Built on the collective ideas and creativity of Chickasaws from all walks of life, this cultural center incorporates nature, history, heritage and lifeways to tell the ongoing story of the Chickasaw people. We invite you to join us as we celebrate the vision, resilience and spirit of the men, women and children of the Chickasaw Nation.
Governor Bill Anoatubby
The Chickasaw Nation
With sophisticated towns, advanced agricultural skills and strong leadership, the Chickasaws thrived in our vast Homeland. While predominately living an agrarian lifestyle, we also traded with other First American tribes, the French and the English through a network that spanned the North and South American continents. Chickasaw warriors were regarded as the “Spartans of the Lower Mississippi Valley” by early historians for their skills and perseverance in defending our lands. One example is how the Chickasaw disrupted French interests in connecting New France in the north with New Orleans in the South. In fact, some historians say that the United States is an English-speaking country because of the Chickasaws’ victory over the French in the battle for the lower Mississippi during the 1730s.
We were removed from our historic Homeland in present-day northern Mississippi, northwestern Alabama, western Tennessee and southwestern Kentucky to new lands in Indian Territory on a route we refer to as Removal. Cherokee, Muscogee, Choctaw and Seminole nations were also removed during the same time period. The Treaty with the United States, Choctaw and Chickasaw of 1837 (also known as Treaty of Doaksville) outlined that the Chickasaws were to establish a district within the Choctaw Nation. In 1855, we separated from the Choctaws and the following year formed our own, separate government and constitution in our own territory.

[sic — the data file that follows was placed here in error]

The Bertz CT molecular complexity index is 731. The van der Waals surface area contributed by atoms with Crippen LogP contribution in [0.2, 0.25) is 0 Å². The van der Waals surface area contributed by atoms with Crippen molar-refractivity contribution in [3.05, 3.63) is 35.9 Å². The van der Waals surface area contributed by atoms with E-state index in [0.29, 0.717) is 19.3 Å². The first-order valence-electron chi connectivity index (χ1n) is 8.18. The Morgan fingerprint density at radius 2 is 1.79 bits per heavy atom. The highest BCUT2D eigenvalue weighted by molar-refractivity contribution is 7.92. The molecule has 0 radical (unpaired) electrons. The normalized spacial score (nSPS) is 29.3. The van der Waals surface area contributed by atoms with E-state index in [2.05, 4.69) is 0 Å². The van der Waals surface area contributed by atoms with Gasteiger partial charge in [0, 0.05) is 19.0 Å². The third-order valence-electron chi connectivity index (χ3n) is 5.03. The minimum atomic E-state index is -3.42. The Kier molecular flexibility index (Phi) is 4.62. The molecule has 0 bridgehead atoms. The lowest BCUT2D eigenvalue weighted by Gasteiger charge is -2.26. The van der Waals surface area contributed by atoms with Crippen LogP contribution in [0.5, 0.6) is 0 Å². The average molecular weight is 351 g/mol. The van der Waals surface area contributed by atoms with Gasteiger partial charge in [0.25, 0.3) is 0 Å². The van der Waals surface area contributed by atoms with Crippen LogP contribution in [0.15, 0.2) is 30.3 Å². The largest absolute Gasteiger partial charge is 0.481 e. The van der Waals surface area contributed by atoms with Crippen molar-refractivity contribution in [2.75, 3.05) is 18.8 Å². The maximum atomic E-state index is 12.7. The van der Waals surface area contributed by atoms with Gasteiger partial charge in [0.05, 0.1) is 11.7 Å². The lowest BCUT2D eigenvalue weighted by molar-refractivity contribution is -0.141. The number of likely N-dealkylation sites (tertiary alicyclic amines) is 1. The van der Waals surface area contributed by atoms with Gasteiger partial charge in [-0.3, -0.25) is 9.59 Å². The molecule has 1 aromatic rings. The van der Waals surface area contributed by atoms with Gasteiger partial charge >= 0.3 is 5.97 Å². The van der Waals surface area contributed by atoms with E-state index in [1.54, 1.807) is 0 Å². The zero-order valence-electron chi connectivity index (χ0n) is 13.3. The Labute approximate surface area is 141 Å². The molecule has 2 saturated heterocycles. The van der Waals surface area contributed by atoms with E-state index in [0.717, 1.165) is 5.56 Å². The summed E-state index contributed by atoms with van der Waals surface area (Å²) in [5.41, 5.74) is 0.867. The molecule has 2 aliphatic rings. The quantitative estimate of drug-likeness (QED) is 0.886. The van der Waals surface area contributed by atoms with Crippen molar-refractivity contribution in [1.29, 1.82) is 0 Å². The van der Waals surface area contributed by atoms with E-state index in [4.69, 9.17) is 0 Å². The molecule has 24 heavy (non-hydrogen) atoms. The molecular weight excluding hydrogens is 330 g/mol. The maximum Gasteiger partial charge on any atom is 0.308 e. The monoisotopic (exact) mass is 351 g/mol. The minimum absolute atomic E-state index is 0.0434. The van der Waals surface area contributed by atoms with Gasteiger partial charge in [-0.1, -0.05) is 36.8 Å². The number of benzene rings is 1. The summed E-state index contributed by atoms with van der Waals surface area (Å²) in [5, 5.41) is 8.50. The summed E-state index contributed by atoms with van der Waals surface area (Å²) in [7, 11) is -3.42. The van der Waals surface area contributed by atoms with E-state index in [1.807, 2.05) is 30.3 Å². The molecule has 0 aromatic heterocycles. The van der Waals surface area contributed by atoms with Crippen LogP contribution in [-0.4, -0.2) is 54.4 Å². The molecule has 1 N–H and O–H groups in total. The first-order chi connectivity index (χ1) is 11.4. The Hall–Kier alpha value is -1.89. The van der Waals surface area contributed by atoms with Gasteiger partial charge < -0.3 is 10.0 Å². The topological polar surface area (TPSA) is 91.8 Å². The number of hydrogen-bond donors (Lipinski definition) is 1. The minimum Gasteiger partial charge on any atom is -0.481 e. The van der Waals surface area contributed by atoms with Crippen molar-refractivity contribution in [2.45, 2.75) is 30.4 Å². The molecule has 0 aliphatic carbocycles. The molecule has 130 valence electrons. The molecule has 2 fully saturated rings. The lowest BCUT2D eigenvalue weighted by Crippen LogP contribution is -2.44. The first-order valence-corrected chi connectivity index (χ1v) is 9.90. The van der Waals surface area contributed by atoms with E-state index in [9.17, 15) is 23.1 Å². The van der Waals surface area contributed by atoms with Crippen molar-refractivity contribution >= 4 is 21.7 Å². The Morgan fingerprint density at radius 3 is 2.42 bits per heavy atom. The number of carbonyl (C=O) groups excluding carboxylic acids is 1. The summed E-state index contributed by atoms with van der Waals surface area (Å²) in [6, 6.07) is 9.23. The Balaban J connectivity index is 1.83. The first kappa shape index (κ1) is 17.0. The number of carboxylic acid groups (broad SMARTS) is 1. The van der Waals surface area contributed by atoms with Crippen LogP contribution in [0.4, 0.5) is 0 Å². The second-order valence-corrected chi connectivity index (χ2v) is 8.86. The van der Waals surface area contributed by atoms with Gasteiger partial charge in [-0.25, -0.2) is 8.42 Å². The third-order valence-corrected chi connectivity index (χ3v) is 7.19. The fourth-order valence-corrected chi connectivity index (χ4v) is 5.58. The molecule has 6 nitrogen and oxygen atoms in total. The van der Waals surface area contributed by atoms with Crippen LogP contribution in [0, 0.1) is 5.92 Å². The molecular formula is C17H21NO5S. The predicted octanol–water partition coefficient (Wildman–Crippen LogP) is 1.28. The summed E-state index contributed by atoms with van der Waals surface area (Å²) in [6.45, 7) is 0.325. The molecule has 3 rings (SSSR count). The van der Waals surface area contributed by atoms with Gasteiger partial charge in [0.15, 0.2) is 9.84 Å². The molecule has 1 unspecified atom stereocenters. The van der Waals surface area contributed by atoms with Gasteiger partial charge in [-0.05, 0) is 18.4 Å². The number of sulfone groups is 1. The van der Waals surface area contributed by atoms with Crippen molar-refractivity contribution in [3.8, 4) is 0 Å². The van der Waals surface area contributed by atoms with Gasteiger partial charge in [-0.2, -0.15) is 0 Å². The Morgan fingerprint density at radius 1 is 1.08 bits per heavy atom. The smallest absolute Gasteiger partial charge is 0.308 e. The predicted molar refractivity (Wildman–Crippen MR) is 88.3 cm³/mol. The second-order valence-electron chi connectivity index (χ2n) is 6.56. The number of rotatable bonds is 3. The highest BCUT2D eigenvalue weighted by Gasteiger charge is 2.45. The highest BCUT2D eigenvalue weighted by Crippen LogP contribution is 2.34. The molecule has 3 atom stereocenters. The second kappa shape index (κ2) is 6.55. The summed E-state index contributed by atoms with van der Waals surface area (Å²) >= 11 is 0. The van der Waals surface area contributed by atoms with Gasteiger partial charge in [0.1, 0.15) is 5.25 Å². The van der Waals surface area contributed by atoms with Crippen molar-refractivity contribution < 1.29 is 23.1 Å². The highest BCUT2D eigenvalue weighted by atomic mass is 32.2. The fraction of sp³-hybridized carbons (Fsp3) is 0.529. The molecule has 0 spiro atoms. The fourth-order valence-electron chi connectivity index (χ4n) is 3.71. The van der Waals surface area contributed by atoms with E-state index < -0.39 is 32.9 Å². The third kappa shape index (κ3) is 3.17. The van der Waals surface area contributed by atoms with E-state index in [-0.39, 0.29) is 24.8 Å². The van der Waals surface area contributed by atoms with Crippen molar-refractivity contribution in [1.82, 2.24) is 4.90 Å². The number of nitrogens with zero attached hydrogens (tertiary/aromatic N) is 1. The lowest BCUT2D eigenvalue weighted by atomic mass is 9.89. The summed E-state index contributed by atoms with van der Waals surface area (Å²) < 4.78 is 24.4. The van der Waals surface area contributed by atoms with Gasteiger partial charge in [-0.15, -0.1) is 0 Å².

At Tishomingo, Indian Territory, our tribal leaders created a constitution and instituted executive, legislative and judicial departments of the government. Political leaders for each department were selected according to votes from a popular election. Chickasaws thrived in their new Homeland, building some of the original schools, businesses and banks in Indian Territory, until the Civil War. The war brought devastating effects to Indian Territory and the tribe had to rebuild what had been destroyed in the conflict. However, the 1887 Dawes Act and the 1898 Curtis Act weakened tribal structure by eliminating tribal courts, shortening time tribal legislatures could meet and turning communally-owned land into individual allotments.
After Oklahoma statehood in 1907, Chickasaw tribal elections were suspended and the U.S. president appointed a Chickasaw Governor to handle any remaining tribal affairs. The first appointed Chickasaw Governor was Douglas H. Johnston. Faithful to his people, Governor Douglas H. Johnston worked diligently to preserve our rights to self-determination and to help the Chickasaw people.
Congress passed Public Law 91-495 in 1970 that allowed the Chickasaw, Cherokee, Muscogee, Choctaw and Seminole tribes to elect their own principal officers. Since then, the Chickasaw Nation has created the current constitution and continues to grow and prosper. In 1971, after Congress restored the inherent right of the Chickasaw people to elect their own leaders, Overton James was elected as governor of the Chickasaw Nation.
To learn more about the Chickasaw Nation and our history, visit Chickasaw.net.